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Small Farmer Organizations to Benefit From New Law in DRC

  • Nick Long

Congolese woman carries her baby as she walks through a banana plantation near the town of Rangira, DRC, May 23, 2012.

Congolese woman carries her baby as she walks through a banana plantation near the town of Rangira, DRC, May 23, 2012.

GOMA, DRC - Small-farmer organizations in the Democratic Republic of Congo are welcoming a new law they say should improve local communities' access to land. They are urging peasants to mobilize to take advantage of the new legislation.

One of the most significant outcomes introduced by the new Congo law is that all agricultural land disputes must be submitted for mediation before they can be taken to court.

The DRC government is to set up a large number of so-called consultative councils to mediate the disputes.

Central and local governments are to choose council members and include representatives from peasant organizations. But details such as how many council seats the peasants will be given, still have to be worked out.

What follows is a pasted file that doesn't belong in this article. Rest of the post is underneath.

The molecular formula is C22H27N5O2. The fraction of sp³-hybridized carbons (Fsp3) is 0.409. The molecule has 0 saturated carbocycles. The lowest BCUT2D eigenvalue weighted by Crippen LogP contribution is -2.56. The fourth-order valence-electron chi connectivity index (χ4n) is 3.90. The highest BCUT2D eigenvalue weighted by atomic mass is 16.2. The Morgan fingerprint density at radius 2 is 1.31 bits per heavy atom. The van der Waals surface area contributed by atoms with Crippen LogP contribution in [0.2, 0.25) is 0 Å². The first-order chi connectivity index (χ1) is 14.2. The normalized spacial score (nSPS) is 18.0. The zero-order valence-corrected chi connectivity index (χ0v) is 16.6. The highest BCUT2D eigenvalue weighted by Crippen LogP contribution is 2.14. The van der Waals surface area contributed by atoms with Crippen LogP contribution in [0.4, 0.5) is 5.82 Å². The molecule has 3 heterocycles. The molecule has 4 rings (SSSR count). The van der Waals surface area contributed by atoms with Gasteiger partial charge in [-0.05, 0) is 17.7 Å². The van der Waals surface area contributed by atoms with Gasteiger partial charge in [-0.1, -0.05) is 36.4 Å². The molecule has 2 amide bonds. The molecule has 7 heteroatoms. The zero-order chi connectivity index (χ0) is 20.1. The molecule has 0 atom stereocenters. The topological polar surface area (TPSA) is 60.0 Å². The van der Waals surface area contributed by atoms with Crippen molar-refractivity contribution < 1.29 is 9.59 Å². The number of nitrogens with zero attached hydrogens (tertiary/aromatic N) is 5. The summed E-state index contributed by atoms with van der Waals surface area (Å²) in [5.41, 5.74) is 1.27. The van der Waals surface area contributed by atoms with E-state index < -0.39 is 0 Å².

These organizations want to be well represented, as Vea Kaghoma, the coordinator of a womens' farmers group, made clear at a recent meeting in Goma.

She said participants had agreed unanimously to make the representation of peasants on the consultative councils the main focus of a lobbying campaign they would mount in support of the law.

Lawyer and land law consultant in Goma, Thierry Musole, says peasant communities who are in dispute with big landowners are likely to get a more favorable hearing from the new councils than they would from the courts.

"You know the courts are said to be corrupted, and overwhelmed, and the courts are very far from the beneficiaries, and the advantage of the consultative council is that they don't cost too much to the state, and the persons who will be part of those structures, they will have other jobs and will be working in the consultative councils as volunteers."

Land disputes in the DRC, and particularly in North Kivu, can be a highly political issue and are often said to be one of the main causes of the armed conflicts in the region.

But Musole says he does not think there is a great risk of the councils becoming politicized or discriminating against minority groups. He stressed disputes can still be taken to court if the councils fail to mediate a settlement.

Another key question about these councils is whether they too could be corrupted.

A journalist working for a peasant organization, Jean Baptiste Musabyimana, says he thinks there is not a great risk of the councils being corrupted because civil society, including small-farmer groups, will be represented on the panels.

He said that civil society in the Congo is not very corrupt, and that in general when you look at what is being done to improve the situation in the country it is civil society that is pushing for good governance.
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